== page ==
Antidiscrimination or Reverse Discrimination: The Impact of Changing Demographics, Title VII, and Affirmative Action on Productivity
This study estimates the changes over time in the relative productivities of minorities and females. I find no significant evidence that the productivity of minorities or females decreased relative to that of white males as relative minority and female employment increased during the 1960s and 1970s. This study also compares the impact of Title VII and affirmative action and presents evidence that Title VII litigation has played a significant role in increasing black employment. This suggests that the employment of minorities and females has not entailed large efficiency costs and that Title VII litigation has had some success in fighting racial discrimination. The EEOC has sometimes been credited with opening up new pools of labor that corporations somehow contrived to ignore, and occasionally with hastening the breakdown of traditional barriers to labor mobility.... But in the context of the market's endless search for efficiency, these anomalies would have been eliminated anyway, leaving only the question of whether they were worth the expenditures compelled by law. Affirmative action is a net cost to the economy....And the true dynamic effects-the opportunity cost of all this expense and effort, the diminution of competition, inefficiencies due to the employment and promotion of marginal labor and the consequent demoralization of good workers-can only be a matter of conjecture, although they are clearly the most important of all. Senator Orrin Hatch, 1980
If you experience problems downloading a file, check if you have the proper application to view it first. In case of further problems read the IDEAS help page. Note that these files are not on the IDEAS site. Please be patient as the files may be large.
As the access to this document is restricted, you may want to look for a different version under "Related research" (further below) or search for a different version of it.
References listed on IDEAS
Please report citation or reference errors to , or , if you are the registered author of the cited work, log in to your RePEc Author Service profile, click on "citations" and make appropriate adjustments.:
- Orley C Ashenfelter & James Heckman, 1974.
"Measuring the Effect of an Antidiscrimination Program,"
432, Princeton University, Department of Economics, Industrial Relations Section..
- Orley Ashenfelter & James J. Heckman, 1974. "Measuring the Effect of an Anti-Discrimination Program," NBER Working Papers 0050, National Bureau of Economic Research, Inc.
- Brown, Charles & Medoff, James, 1978. "Trade Unions in the Production Process," Journal of Political Economy, University of Chicago Press, vol. 86(3), pages 355-78, June.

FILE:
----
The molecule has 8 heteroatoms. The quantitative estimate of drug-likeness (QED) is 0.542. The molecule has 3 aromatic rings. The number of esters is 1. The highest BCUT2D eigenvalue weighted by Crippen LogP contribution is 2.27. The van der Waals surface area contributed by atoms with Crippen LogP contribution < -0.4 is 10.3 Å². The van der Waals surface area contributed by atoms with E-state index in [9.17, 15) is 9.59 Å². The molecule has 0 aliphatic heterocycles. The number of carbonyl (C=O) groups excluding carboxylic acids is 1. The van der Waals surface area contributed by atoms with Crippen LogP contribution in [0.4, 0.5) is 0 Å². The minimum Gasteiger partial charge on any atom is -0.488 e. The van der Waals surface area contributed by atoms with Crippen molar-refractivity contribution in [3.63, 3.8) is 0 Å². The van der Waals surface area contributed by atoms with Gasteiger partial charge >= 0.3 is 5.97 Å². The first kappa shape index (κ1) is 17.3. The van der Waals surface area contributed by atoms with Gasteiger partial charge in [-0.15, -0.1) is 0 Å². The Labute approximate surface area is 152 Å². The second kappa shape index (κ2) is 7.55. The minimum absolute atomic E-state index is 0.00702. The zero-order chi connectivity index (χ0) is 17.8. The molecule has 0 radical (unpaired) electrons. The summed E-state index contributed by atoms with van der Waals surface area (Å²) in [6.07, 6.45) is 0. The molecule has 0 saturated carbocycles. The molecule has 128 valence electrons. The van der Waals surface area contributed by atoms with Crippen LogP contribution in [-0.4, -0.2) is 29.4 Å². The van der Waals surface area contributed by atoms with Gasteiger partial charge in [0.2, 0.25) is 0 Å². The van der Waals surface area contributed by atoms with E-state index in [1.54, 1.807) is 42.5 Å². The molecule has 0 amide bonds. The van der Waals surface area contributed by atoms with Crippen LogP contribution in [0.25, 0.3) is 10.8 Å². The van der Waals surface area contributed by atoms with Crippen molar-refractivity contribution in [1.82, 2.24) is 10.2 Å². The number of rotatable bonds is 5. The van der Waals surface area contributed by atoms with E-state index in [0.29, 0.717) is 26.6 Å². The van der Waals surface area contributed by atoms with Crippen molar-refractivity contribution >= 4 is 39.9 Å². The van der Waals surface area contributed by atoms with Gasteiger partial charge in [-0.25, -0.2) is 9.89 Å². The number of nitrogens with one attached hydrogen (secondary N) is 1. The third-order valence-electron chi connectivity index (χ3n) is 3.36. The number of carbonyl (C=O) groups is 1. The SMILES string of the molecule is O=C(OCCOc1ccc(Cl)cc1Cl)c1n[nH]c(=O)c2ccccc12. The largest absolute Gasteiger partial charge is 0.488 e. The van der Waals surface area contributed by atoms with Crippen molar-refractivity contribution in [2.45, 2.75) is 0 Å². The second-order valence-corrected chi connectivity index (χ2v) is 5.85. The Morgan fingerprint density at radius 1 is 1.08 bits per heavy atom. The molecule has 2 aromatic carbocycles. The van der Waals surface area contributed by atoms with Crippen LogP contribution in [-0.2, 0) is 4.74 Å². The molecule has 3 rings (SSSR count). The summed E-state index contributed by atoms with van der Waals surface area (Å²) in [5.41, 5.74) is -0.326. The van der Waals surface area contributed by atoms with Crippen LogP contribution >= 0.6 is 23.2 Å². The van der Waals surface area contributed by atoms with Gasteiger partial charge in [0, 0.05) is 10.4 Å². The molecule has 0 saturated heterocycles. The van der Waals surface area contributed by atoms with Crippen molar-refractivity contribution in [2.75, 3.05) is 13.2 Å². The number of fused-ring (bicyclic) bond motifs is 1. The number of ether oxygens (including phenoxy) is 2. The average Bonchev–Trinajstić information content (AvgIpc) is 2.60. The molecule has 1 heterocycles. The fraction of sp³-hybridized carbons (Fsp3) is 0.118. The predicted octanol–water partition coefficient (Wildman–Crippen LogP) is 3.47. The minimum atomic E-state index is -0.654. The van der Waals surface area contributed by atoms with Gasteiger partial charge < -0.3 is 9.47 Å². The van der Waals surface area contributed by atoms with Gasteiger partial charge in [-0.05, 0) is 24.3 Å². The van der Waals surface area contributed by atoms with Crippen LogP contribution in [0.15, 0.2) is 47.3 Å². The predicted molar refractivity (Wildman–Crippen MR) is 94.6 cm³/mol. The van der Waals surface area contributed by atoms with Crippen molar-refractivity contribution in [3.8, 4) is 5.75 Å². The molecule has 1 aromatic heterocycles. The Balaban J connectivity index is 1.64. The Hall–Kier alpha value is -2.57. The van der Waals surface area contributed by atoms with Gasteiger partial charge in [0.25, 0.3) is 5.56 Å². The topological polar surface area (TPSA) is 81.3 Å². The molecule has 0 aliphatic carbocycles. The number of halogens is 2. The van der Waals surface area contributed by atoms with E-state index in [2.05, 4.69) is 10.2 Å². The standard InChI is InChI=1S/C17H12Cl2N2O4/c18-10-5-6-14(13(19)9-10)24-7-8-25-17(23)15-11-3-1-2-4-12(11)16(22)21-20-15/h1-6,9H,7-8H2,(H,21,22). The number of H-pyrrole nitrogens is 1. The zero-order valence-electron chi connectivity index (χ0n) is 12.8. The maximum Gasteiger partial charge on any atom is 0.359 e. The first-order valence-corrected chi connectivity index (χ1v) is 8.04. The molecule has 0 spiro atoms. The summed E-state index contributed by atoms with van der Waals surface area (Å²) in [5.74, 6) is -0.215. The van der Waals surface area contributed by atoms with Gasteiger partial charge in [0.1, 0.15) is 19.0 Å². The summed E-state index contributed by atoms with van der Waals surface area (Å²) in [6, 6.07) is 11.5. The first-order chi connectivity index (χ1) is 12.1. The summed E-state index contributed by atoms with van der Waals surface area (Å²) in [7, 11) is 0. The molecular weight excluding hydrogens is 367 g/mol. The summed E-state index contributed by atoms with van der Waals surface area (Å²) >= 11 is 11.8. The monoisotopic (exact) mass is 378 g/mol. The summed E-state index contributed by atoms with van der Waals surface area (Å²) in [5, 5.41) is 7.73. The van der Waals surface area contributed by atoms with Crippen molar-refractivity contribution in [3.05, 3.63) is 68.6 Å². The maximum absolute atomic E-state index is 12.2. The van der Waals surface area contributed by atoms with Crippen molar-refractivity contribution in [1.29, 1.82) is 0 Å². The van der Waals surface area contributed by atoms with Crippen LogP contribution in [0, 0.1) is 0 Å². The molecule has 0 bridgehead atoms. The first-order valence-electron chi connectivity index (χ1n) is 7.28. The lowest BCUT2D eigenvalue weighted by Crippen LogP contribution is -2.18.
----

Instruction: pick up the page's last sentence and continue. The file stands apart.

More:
- James J. Heckman & Kenneth I. Wolpin, 1976.
"Does the Contract Compliance Program Work? An Analysis of Chicago Data,"
Cornell University, ILR School, vol. 29(4), pages 544-564, July.
- James J. Heckman & Kenneth I. Wolpin, 1976. "Does the contract compliance program work? An analysis of Chicago data," Industrial and Labor Relations Review, ILR Review, Cornell University, ILR School, vol. 29(4), pages 544-564, July.
- Zvi Griliches, 1967. "Production Functions in Manufacturing: Some Preliminary Results," NBER Chapters, in: The Theory and Empirical Analysis of Production, pages 275-340 National Bureau of Economic Research, Inc.
- Morris Goldstein & Robert S. Smith, 1976. "The Estimated Impact of the Antidiscrimination Program Aimed at Federal Contractors," ILR Review, Cornell University, ILR School, vol. 29(4), pages 523-543, July.
- Jonathan S. Leonard, 1984.
"The Impact of Affirmative Action on Employment,"
NBER Working Papers
1310, National Bureau of Economic Research, Inc.
- Charles Brown, 1981. "The Federal Attack on Labor Market Discrimination: The Mouse that Roared?," NBER Working Papers 0669, National Bureau of Economic Research, Inc.
When requesting a correction, please mention this item's handle: RePEc:uwp:jhriss:v:19:y:1984:i:2:p:145-174. See general information about how to correct material in RePEc.
For technical questions regarding this item, or to correct its authors, title, abstract, bibliographic or download information, contact: ()
If you have authored this item and are not yet registered with RePEc, we encourage you to do it here. This allows to link your profile to this item. It also allows you to accept potential citations to this item that we are uncertain about.
If references are entirely missing, you can add them using this form.
If the full references list an item that is present in RePEc, but the system did not link to it, you can help with this form.
If you know of missing items citing this one, you can help us creating those links by adding the relevant references in the same way as above, for each refering item. If you are a registered author of this item, you may also want to check the "citations" tab in your profile, as there may be some citations waiting for confirmation.
Please note that corrections may take a couple of weeks to filter through the various RePEc services.